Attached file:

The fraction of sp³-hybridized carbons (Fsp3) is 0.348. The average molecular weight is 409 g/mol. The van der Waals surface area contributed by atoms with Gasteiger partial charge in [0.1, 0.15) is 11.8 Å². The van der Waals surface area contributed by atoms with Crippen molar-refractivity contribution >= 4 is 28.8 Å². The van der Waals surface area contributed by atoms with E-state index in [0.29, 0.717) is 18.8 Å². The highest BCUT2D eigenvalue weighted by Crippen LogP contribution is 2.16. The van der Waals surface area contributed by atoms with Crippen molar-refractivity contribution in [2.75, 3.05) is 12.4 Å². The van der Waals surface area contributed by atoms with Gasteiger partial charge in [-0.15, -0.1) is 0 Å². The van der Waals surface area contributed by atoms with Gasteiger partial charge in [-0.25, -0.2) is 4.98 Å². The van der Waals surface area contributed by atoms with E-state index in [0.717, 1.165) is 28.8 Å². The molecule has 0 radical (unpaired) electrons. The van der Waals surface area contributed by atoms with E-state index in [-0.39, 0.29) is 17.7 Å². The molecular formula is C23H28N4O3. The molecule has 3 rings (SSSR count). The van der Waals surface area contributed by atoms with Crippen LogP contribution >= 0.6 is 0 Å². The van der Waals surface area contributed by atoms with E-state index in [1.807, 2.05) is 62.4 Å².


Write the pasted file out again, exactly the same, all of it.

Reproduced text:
The fraction of sp³-hybridized carbons (Fsp3) is 0.348. The average molecular weight is 409 g/mol. The van der Waals surface area contributed by atoms with Gasteiger partial charge in [0.1, 0.15) is 11.8 Å². The van der Waals surface area contributed by atoms with Crippen molar-refractivity contribution >= 4 is 28.8 Å². The van der Waals surface area contributed by atoms with E-state index in [0.29, 0.717) is 18.8 Å². The highest BCUT2D eigenvalue weighted by Crippen LogP contribution is 2.16. The van der Waals surface area contributed by atoms with Crippen molar-refractivity contribution in [2.75, 3.05) is 12.4 Å². The van der Waals surface area contributed by atoms with Gasteiger partial charge in [-0.15, -0.1) is 0 Å². The van der Waals surface area contributed by atoms with Gasteiger partial charge in [-0.25, -0.2) is 4.98 Å². The van der Waals surface area contributed by atoms with E-state index in [0.717, 1.165) is 28.8 Å². The molecule has 0 radical (unpaired) electrons. The van der Waals surface area contributed by atoms with E-state index in [-0.39, 0.29) is 17.7 Å². The molecular formula is C23H28N4O3. The molecule has 3 rings (SSSR count). The van der Waals surface area contributed by atoms with Crippen LogP contribution >= 0.6 is 0 Å². The van der Waals surface area contributed by atoms with E-state index in [1.807, 2.05) is 62.4 Å².